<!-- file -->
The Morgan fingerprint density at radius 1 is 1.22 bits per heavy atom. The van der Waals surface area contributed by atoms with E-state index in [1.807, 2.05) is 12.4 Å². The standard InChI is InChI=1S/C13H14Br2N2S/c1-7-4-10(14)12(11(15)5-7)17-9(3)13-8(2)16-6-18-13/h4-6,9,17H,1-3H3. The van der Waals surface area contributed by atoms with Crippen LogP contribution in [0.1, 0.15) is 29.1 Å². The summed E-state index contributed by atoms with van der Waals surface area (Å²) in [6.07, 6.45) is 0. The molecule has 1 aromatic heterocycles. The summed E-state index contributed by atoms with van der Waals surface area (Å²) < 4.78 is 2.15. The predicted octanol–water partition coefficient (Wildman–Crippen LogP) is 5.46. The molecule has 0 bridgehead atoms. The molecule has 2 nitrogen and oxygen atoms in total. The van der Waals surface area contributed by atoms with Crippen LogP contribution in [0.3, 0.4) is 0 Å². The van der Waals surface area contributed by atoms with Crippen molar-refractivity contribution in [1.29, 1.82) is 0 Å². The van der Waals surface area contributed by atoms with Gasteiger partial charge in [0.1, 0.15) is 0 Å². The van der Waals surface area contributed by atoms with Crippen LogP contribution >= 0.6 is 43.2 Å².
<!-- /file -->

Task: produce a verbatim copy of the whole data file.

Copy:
The Morgan fingerprint density at radius 1 is 1.22 bits per heavy atom. The van der Waals surface area contributed by atoms with E-state index in [1.807, 2.05) is 12.4 Å². The standard InChI is InChI=1S/C13H14Br2N2S/c1-7-4-10(14)12(11(15)5-7)17-9(3)13-8(2)16-6-18-13/h4-6,9,17H,1-3H3. The van der Waals surface area contributed by atoms with Crippen LogP contribution in [0.1, 0.15) is 29.1 Å². The summed E-state index contributed by atoms with van der Waals surface area (Å²) in [6.07, 6.45) is 0. The molecule has 1 aromatic heterocycles. The summed E-state index contributed by atoms with van der Waals surface area (Å²) < 4.78 is 2.15. The predicted octanol–water partition coefficient (Wildman–Crippen LogP) is 5.46. The molecule has 0 bridgehead atoms. The molecule has 2 nitrogen and oxygen atoms in total. The van der Waals surface area contributed by atoms with Crippen LogP contribution in [0.3, 0.4) is 0 Å². The van der Waals surface area contributed by atoms with Crippen molar-refractivity contribution in [1.29, 1.82) is 0 Å². The van der Waals surface area contributed by atoms with Gasteiger partial charge in [0.1, 0.15) is 0 Å². The van der Waals surface area contributed by atoms with Crippen LogP contribution >= 0.6 is 43.2 Å².